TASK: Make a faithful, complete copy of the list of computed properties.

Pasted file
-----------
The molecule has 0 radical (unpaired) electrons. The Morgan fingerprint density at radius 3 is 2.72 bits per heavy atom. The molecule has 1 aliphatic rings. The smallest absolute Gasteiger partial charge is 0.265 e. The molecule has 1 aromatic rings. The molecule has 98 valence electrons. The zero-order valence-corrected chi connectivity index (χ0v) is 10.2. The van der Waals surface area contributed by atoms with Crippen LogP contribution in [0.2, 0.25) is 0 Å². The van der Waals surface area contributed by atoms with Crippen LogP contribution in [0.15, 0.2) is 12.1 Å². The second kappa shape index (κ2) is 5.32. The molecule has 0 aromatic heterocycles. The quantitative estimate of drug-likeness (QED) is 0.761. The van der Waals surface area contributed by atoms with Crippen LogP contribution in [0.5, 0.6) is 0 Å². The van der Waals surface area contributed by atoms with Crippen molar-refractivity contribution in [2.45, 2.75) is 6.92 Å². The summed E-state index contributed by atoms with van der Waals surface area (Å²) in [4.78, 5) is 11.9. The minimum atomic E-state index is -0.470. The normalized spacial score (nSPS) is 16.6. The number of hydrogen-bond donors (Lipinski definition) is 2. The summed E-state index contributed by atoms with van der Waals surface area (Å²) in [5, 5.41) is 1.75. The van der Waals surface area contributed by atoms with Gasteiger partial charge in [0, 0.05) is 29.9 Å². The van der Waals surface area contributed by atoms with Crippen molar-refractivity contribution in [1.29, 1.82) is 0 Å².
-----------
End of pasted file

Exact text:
The molecule has 0 radical (unpaired) electrons. The Morgan fingerprint density at radius 3 is 2.72 bits per heavy atom. The molecule has 1 aliphatic rings. The smallest absolute Gasteiger partial charge is 0.265 e. The molecule has 1 aromatic rings. The molecule has 98 valence electrons. The zero-order valence-corrected chi connectivity index (χ0v) is 10.2. The van der Waals surface area contributed by atoms with Crippen LogP contribution in [0.2, 0.25) is 0 Å². The van der Waals surface area contributed by atoms with Crippen LogP contribution in [0.15, 0.2) is 12.1 Å². The second kappa shape index (κ2) is 5.32. The molecule has 0 aromatic heterocycles. The quantitative estimate of drug-likeness (QED) is 0.761. The van der Waals surface area contributed by atoms with Crippen LogP contribution in [0.5, 0.6) is 0 Å². The van der Waals surface area contributed by atoms with Crippen molar-refractivity contribution in [2.45, 2.75) is 6.92 Å². The summed E-state index contributed by atoms with van der Waals surface area (Å²) in [4.78, 5) is 11.9. The minimum atomic E-state index is -0.470. The normalized spacial score (nSPS) is 16.6. The number of hydrogen-bond donors (Lipinski definition) is 2. The summed E-state index contributed by atoms with van der Waals surface area (Å²) in [5, 5.41) is 1.75. The van der Waals surface area contributed by atoms with Gasteiger partial charge in [0, 0.05) is 29.9 Å². The van der Waals surface area contributed by atoms with Crippen molar-refractivity contribution in [1.29, 1.82) is 0 Å².